The Dutch oil concern Trafigura has agreed to pay out 33 million euros in damages to Ivory Coast residents who started a court case against the oil giant which illegally dumped toxic and dangerous waste in 2006.
The amount was agreed between Trafigura and the British-based legal representatives (Leigh Day & Co) of the Ivory-Coast people. The original demand was for a payment in excess of 200 million euros. The agreement has successfully dissolved the case against the oil concern.
The bigger question concerns how easy it is for a company that causes illness and environmental damage to escape real penalties simply because they can afford to buy people off.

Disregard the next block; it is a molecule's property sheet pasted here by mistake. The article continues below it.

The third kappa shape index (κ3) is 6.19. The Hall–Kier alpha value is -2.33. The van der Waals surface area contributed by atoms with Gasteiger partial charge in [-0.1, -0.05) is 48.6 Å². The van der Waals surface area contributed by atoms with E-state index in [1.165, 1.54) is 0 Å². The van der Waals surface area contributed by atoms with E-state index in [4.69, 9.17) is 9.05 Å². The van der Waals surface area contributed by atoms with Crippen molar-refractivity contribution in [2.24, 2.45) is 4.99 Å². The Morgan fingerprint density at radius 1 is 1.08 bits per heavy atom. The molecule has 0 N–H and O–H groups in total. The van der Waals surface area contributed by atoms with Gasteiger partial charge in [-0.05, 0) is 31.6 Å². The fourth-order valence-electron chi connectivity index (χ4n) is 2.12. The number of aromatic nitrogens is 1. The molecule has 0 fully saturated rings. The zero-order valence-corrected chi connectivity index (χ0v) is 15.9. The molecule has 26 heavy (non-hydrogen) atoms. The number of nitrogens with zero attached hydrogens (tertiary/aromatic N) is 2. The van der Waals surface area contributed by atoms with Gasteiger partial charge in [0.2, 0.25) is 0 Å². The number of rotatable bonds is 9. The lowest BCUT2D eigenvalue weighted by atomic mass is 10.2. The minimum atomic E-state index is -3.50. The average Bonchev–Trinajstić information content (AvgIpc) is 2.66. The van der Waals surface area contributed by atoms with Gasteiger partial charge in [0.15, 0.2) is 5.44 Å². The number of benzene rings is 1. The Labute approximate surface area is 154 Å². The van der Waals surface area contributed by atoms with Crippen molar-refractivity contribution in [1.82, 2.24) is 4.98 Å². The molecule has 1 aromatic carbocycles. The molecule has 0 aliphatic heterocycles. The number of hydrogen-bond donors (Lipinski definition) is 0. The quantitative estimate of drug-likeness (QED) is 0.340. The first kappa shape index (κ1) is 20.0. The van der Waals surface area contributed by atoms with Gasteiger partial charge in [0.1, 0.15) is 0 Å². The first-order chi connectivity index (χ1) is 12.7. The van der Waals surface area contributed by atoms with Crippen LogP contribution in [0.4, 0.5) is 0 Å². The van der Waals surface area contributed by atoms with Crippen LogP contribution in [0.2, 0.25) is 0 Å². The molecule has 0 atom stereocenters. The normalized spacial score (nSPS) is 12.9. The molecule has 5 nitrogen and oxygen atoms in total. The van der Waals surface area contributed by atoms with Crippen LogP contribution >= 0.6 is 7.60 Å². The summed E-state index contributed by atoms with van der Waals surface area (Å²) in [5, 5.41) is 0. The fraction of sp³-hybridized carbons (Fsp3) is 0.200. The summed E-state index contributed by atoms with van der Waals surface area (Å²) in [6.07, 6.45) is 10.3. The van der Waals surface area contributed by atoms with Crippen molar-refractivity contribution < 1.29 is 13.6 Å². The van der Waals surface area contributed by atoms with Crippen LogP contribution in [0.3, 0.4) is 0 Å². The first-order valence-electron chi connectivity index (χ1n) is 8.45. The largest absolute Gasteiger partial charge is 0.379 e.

Even though the payment amounts to about 1000 euros per person, this does nothing to alleviate possible real long-term ill effects or anything to undo the environmental damage that has resulted from illegal dumping of waste. As the court case disappears, it is clear that Trafigura will not really be penalised, they can continue to profit from questionable oil procurement practices, as long as they are more careful not to get caught. Having the means to buy your way out of legal redress not only undermines the justice system, it makes a mockery of so-called regulation. It’s clear that regulation of questionable profiteering has a price.